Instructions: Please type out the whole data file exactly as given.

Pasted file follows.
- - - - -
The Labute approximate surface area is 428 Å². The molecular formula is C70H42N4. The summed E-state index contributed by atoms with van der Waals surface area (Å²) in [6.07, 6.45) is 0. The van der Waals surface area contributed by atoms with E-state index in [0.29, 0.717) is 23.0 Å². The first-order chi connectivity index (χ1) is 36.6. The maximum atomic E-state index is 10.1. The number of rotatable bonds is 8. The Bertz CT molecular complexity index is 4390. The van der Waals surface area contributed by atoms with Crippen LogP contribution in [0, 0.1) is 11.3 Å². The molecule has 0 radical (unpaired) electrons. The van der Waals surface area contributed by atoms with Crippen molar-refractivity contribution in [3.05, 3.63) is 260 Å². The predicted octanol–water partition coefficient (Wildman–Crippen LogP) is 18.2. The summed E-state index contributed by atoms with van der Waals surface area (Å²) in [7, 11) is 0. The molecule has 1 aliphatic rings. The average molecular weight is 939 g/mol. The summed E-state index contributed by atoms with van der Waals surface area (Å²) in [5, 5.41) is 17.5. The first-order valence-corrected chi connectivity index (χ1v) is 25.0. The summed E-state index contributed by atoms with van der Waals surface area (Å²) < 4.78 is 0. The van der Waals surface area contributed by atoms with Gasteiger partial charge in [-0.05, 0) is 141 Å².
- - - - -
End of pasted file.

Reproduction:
The Labute approximate surface area is 428 Å². The molecular formula is C70H42N4. The summed E-state index contributed by atoms with van der Waals surface area (Å²) in [6.07, 6.45) is 0. The van der Waals surface area contributed by atoms with E-state index in [0.29, 0.717) is 23.0 Å². The first-order chi connectivity index (χ1) is 36.6. The maximum atomic E-state index is 10.1. The number of rotatable bonds is 8. The Bertz CT molecular complexity index is 4390. The van der Waals surface area contributed by atoms with Crippen LogP contribution in [0, 0.1) is 11.3 Å². The molecule has 0 radical (unpaired) electrons. The van der Waals surface area contributed by atoms with Crippen molar-refractivity contribution in [3.05, 3.63) is 260 Å². The predicted octanol–water partition coefficient (Wildman–Crippen LogP) is 18.2. The summed E-state index contributed by atoms with van der Waals surface area (Å²) in [7, 11) is 0. The molecule has 1 aliphatic rings. The average molecular weight is 939 g/mol. The summed E-state index contributed by atoms with van der Waals surface area (Å²) in [5, 5.41) is 17.5. The first-order valence-corrected chi connectivity index (χ1v) is 25.0. The summed E-state index contributed by atoms with van der Waals surface area (Å²) < 4.78 is 0. The van der Waals surface area contributed by atoms with Gasteiger partial charge in [-0.05, 0) is 141 Å².